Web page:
INEQUALITY: Unrigging the Game

Income inequality in the United States and Latin America has been rising since the late 1970s. This rise in inequality is sometimes attributed to a so-called “new economic reality.” Globalization and technological change, according to this view, lead inevitably to growing income concentration among top earners.
At a session of the third annual Chile-California Conference, Professors Emmanuel Saez and Paul Pierson challenged the view that inequality is inevitable. Rather, they argued, public policy plays a dramatic role in influencing the distribution of income. Saez, an economist, and Pierson, a political scientist, shared their views on the economic and political forces that interact to determine income inequality.

Saez began by noting the “U-shape” of income concentration in the United States over the past century. Income concentration, the share of income accruing to the top 10 percent of earners, was very high before the Second World War, decreased following the war, and has been increasing again since the late 1970s. In recent decades, the vast majority of this increase in income concentration is attributable to income gains for the top 1 percent of earners. In fact, half of the economic growth in the U.S. over the last 30 years has gone to the top 1 percent of the income distribution.

Other advanced economies share this U-shaped time trend for income distribution. But the recent rise in inequality is not nearly as drastic in Europe as in the United States, even though many European countries are more dependent on global trade than the U.S. Thus, Saez argues, globalization is not the primary cause of rising inequality. Instead, he points to taxation as the most powerful force at play. The U.S. had a very progressive tax structure from the 1930s to the 1970s, and pretax income distribution was less concentrated. As the tax code has become less progressive, pretax income has grown more concentrated. Since the 1960s, countries that have made significant cuts to top tax rates have experienced large increases in pretax income concentration to the top 1 percent.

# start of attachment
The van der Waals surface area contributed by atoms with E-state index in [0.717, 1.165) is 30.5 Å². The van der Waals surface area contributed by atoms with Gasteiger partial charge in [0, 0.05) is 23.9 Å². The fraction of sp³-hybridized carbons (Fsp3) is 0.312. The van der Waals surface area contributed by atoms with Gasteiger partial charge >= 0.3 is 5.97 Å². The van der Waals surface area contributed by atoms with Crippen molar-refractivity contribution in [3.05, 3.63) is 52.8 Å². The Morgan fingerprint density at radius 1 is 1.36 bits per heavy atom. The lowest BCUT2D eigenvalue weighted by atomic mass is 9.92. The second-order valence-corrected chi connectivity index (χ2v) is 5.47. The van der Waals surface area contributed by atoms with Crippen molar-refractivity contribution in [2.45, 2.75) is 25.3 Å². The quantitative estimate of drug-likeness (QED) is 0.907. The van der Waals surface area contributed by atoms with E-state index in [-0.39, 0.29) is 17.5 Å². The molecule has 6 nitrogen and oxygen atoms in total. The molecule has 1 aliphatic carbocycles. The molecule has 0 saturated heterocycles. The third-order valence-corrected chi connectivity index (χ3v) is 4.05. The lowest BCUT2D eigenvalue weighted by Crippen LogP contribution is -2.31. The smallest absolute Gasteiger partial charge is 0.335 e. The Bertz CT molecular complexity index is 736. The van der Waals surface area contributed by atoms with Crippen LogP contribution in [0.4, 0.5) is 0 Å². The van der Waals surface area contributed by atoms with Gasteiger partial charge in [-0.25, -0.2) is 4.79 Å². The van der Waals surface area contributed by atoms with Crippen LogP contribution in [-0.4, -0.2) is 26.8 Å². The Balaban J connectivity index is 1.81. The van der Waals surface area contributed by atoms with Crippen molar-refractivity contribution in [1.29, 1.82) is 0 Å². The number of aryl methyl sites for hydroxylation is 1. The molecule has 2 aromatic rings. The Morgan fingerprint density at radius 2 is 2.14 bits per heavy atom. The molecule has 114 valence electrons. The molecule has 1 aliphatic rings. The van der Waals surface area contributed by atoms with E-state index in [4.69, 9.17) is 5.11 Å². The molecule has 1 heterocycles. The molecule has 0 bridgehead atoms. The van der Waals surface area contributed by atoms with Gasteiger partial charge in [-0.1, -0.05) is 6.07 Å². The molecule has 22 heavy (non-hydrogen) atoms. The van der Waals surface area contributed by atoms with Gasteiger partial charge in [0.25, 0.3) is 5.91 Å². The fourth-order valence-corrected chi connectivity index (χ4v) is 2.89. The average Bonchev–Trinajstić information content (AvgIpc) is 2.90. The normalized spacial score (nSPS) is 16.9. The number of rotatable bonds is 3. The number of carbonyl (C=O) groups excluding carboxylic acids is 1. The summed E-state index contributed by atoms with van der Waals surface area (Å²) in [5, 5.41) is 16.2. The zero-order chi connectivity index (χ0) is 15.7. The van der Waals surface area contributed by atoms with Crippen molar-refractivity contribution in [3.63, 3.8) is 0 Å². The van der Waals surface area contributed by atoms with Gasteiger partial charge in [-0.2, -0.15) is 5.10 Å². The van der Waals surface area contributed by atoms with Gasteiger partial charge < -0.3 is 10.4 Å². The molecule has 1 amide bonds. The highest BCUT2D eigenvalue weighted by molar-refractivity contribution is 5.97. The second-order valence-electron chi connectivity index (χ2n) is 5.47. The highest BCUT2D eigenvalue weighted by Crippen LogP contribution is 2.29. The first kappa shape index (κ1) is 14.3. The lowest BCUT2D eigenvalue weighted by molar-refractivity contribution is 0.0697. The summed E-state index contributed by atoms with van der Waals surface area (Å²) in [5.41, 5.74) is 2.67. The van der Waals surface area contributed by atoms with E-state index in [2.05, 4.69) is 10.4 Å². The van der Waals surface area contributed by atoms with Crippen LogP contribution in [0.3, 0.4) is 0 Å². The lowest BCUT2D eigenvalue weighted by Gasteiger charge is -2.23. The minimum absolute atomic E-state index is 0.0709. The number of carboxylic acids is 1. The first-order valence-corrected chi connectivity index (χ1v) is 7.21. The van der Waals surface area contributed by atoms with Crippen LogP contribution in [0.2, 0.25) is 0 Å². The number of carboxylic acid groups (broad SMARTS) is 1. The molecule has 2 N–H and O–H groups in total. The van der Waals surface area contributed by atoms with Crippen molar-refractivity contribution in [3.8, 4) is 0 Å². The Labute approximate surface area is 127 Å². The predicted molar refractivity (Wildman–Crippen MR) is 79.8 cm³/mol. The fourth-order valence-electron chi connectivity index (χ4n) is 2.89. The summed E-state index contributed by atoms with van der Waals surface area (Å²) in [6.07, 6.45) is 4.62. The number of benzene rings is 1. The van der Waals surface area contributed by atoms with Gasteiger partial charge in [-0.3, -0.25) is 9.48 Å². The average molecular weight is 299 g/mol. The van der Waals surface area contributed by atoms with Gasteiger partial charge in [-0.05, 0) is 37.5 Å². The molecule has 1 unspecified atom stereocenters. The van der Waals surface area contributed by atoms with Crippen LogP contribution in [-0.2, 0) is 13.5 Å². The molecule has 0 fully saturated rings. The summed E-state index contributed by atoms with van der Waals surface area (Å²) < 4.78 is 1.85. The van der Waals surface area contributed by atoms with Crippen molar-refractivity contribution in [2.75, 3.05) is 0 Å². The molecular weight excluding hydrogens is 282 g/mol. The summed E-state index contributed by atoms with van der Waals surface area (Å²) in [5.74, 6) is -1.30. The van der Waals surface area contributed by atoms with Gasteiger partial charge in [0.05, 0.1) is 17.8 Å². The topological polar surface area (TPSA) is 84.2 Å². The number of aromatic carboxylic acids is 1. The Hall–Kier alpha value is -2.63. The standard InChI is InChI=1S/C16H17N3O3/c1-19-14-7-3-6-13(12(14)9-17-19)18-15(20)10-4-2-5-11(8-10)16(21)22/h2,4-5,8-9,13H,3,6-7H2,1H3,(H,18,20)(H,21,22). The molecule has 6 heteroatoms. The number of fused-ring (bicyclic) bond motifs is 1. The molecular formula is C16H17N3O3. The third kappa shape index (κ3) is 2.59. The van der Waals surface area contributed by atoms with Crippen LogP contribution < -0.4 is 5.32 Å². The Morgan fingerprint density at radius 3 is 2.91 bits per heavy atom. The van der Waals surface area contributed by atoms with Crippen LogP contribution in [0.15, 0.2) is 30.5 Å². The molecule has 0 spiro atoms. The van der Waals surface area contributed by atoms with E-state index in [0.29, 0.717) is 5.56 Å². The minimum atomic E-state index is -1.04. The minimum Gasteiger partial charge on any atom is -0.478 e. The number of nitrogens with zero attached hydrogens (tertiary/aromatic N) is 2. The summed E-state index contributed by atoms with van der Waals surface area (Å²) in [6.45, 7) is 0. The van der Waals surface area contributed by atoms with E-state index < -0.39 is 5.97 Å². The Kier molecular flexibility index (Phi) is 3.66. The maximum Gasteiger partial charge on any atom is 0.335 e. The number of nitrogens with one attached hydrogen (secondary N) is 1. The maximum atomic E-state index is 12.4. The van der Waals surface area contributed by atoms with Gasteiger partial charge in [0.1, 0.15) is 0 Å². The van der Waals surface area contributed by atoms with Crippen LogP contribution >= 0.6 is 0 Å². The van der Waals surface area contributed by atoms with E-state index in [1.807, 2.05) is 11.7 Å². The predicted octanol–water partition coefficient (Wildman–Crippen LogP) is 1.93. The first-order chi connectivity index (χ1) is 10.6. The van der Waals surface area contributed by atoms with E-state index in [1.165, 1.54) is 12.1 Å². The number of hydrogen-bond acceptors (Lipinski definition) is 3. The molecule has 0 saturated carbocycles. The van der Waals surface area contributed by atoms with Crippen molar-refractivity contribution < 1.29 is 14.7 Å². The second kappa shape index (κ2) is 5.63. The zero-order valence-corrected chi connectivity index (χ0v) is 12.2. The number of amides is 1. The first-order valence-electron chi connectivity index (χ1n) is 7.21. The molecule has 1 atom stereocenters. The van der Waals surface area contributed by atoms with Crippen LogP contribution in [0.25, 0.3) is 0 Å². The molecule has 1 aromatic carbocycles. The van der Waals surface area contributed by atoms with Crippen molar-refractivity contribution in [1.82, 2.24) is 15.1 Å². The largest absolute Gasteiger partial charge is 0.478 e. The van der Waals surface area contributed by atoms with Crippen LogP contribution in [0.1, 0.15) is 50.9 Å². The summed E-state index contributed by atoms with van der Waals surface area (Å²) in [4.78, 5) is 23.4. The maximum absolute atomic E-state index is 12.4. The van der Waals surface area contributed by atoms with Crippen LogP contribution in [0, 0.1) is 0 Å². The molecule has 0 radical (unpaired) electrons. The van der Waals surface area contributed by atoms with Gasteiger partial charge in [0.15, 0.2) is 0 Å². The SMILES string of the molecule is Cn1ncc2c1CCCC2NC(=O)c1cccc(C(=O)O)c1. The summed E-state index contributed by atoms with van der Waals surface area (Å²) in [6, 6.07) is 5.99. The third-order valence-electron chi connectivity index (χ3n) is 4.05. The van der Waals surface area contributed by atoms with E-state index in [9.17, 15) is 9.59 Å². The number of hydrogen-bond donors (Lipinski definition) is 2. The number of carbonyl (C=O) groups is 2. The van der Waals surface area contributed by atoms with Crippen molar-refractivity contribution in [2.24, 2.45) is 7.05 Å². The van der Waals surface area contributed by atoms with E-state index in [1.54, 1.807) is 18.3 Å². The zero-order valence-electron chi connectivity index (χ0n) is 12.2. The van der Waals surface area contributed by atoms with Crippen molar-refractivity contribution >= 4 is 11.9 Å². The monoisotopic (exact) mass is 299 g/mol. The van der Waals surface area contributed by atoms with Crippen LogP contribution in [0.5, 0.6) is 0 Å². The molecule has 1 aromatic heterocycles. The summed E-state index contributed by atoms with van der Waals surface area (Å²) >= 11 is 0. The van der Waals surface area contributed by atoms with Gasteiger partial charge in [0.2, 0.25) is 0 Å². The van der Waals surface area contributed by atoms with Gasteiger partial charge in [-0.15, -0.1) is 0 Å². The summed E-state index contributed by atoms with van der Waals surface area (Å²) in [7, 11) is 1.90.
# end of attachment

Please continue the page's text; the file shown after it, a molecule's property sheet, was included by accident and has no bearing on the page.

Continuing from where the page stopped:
Chart showing the increasing percentage share of pretax national income captured by top 1% of earners in the U.S. and Latin American countries. (Chart courtesy of Emmanuel Saez.)

According to supply-side economic theory, when the tax rates on top earners are increased, they work less, reducing economic activity. This theory provides an argument for reducing the progressivity of the tax system. Saez suggested an alternative theory: low tax rates make the top earners more powerful and better able to extract economic surplus from the rest of the economy. This theory, in contrast, provides an argument for increasing the progressivity of the tax system.

Pierson was in broad agreement with Saez that economic inequality and politics are inextricably linked. Mounting economic inequality goes hand in hand with political inequality and has profound consequences for democracy. Campaign finance and lobbying are the domain of the very top of the income distribution. Thirty years ago, 15 percent of campaign contributions for federal elections came from the top 1 percent. Now, the figure is at least 40 percent. The political influence of top earners has shaped the regulations on the financial sector and on executive pay.

Pierson expressed serious doubt, however, that campaign finance reform could be effective in keeping money out of politics. Instead, his solution to political inequality involves political organization. American politics, he noted, is so confusing that it is extremely difficult for voters to impose accountability on elected officials. In the early post-war period, when a third of American workers were union members, unions provided sustained political motivation around issues in public policy. Unions are much weaker today and have not been replaced by new organizations that effectively promote the political interests of the working class. The attempt by Occupy Wall Street to fill this gap failed due to naïve organization. Occupy Wall Street lacked leadership and a well-defined agenda and hence proved incapable of putting pressure on public officials to pursue a particular course of action.

While Saez and Pierson’s discussion of the economics and politics of inequality focused primarily on the United States, they noted that the lessons are also applicable to Latin America. The Latin American economies have not yet succeeded in sustaining broad-based growth across the income distribution. Rising inequality is a dramatic, but not inevitable, reality. It can be reversed by appropriate public policies, but putting these policies in place will require effective new forms of political organization.

Emmanuel Saez is the Chancellor’s Professor of Tax Policy and Public Finance in the Economics Department at UC Berkeley and director of the Center for Equitable Growth. Paul Pierson is the John Gross Endowed Chair of Political Science at UC Berkeley.

Carola Binder is a Ph.D. candidate in the Department of Economics at UC Berkeley.